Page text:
The reveal might not mean anything to you, but it meant something to the audience. Eamonn Andrews. He was, I suppose, the Howard Cosell of his time. Known mostly as a sports commentator, but also did game shows. Everyone was supposed to know him when he unmasked, and I expect that everyone did. Laughter in the theater! Old Eamonn, he's a right bloke.

The first story is about a painter. He breaks into the museum where one of his works is kept, so he can make alterations. The music tells you it’s a comic-type tale, which of course no one who paid money to see something called “Three Cases of Murder” wanted. But the painter soon shows an intense and disturbing manner inconsistent with the wacky-caper vibe.

And then it’s a supernatural thriller complete with Dutch angles, and it is NOT ABOUT A CASE OF MURDER. It turns into a Twilight Zone ep. You need to know no more than that. But let's take a look at this painter chap:

Alan Badel, who died unexpectedly in 1982 at the age of 58, had a distinguished military record dating back to his wartime service with the 13th Parachute Battalion. He took part in Operation Overlord, the D-Day landings in 1944. He fought with distinction as a platoon commander and saw action in the Normandy and Ardennes Campaigns and the subsequent advance through northern Germany. After VE Day, he was posted to the Far East as part of the 6th Airborne Division for a projected invasion of Japan, which never took place due to the bombing of Hiroshima and Nagasaki. Badel spent some time in Palestine, until he was demobbed in June 1947.


Was a British paratrooper and liaised with the French Resistance in World War II; being half-French, he did a lot of work behind enemy lines with the Resistance and claimed he had killed several men in hand-to-hand combat. His World War II skills proved valuable when, many years later, he found two delinquents breaking into his car. When they saw him approach, they produced flick-knives and might have killed him, but he was able to disarm both of them and contrived to break all four of their wrists.

Damned fine actor in this one, too. Then there’s this fellow in the same sequence:

I'll let you click the link to make the connection, if you care. Enough to say that this film is on the other side of The Wall, as we've come to understand it here. Everything on one side seems distant and more grown up; everything on the other, familiar and less adult.

The story concerns the people who live in the paintings, and have their own culture and habits. It gets pretty damned odd and dark - and what do you know, there is a murder. Jolly Good!

The second story concerns two long-time friends who fall for the same woman; its exposition holds mild interest, its conclusion mild surprise. Let’s get to the third one, introduced in a very English way:

Really gets your heart racing, eh? Well, meet Lord Mountdrago:

He feels compelled to address the rhetoric of a fellow who’s just made a populist speech in the House of Commons.

Same actor; he had roles in all three stories. Let's humiliate the firebrand a tad, shall we?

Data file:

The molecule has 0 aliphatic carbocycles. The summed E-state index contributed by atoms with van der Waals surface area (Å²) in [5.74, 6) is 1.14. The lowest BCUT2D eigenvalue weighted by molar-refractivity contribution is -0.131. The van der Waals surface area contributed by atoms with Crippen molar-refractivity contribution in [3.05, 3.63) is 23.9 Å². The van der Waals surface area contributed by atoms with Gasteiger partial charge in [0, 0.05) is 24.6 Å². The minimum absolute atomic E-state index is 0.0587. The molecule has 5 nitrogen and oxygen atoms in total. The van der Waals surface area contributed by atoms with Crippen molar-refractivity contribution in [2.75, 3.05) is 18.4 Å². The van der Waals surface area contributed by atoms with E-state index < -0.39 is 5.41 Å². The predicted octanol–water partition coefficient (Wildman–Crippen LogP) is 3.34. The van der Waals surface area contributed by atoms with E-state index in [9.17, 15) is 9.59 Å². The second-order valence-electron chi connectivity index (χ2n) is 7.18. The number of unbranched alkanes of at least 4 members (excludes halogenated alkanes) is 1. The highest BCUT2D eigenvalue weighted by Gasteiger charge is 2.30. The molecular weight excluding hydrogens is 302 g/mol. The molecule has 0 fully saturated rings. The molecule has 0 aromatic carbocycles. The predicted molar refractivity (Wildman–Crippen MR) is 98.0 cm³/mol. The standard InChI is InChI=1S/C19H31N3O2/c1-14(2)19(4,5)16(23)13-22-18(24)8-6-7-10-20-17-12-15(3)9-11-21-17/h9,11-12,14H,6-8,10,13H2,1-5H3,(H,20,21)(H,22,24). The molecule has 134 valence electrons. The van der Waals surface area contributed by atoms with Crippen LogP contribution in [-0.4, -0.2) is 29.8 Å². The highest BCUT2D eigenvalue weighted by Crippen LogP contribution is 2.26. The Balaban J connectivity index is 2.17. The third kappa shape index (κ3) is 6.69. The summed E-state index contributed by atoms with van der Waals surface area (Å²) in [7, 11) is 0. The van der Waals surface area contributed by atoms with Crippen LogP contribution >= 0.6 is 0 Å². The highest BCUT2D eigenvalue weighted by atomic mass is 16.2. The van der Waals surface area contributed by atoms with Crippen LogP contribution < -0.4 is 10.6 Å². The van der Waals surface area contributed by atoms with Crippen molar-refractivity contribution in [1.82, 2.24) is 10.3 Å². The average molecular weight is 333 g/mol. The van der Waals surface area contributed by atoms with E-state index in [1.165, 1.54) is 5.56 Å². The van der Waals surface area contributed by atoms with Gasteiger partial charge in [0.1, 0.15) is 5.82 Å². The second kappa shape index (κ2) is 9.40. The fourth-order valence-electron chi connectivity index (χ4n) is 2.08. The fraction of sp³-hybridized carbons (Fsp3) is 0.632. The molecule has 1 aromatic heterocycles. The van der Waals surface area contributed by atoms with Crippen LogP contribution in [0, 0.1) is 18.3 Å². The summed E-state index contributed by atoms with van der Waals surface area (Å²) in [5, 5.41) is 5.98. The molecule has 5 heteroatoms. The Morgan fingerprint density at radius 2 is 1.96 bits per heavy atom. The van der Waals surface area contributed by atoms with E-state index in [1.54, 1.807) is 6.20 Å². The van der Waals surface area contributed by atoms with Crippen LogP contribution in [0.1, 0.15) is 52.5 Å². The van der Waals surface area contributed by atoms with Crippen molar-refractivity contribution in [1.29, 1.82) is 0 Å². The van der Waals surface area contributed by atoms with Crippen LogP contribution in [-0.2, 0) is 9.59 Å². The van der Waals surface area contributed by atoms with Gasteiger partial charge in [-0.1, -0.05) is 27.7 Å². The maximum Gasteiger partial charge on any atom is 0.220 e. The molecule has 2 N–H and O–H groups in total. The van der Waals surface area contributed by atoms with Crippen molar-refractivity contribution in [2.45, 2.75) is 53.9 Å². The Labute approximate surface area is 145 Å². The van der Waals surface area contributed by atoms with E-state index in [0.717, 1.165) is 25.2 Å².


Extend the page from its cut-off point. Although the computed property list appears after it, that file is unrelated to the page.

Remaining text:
Thus demolished, the man's political career is ruined. Montdrago has nightmares about him, which drives him to seek out a psychoanalist. A summary:

Audlin presses his patient if there is any reason why Griffiths might actually be hostile toward the Lord, or that he (Mountdrago) might feel guilt regarding Griffiths. Eventually Mountdrago is forced to admit that on one occasion when Griffiths made a speech proposing a change in foreign policy, Mountdrago crushed him. Using his very considerable oratorical skill, Mountdrago tore Griffiths apart and held him up to ridicule. This, in turn, ruined Griffiths' career. Mountdrago hadn't initially thought of the affair since Griffiths was beneath contempt and deserved to be crushed; as such, he had no reason to hold a grudge against Mountdrago.

The psychoanalyst suggests that the only way Mountdrago can free himself from the dreams is to apologize to Griffiths. Mountdrago angrily rejects this, but then goes out and commits suicide. In the end we learn that Owen Griffiths dies the same night, presumably by suicide.

Well . . . okay. But was he haunted in his dreams by Griffiths' malevolent thoughts?

Oh, perhaps. It's one of those psychological thrillers that relies on the late 19th/ earth 20th century fear of going mad. The fear itself was supposedly sufficient to create tension and anxiety in the audience. No more. Once that feat lost its power, we moved along to graphic disemboweling.

Welles, as ever, was great, and there's nothing I love more than watching a movie and discovering he's in it. Why I had no idea! And you always think: he was probably broke and trying to get a paycheck to fund some interesting movie he could never finish because he ended up an odd, tragic, irritating, brilliant heap of irresolute ambition.

One more thing:


A female director? You didn't see that very often. A long career, starting as a child prodigy. In short, lots of talented, well-regarded people worked on this, and only Welles is remembered by many today.

That, too, will pass. But not for quite a while.

Here we go with a new week! Meaning, the same old stuff. But different!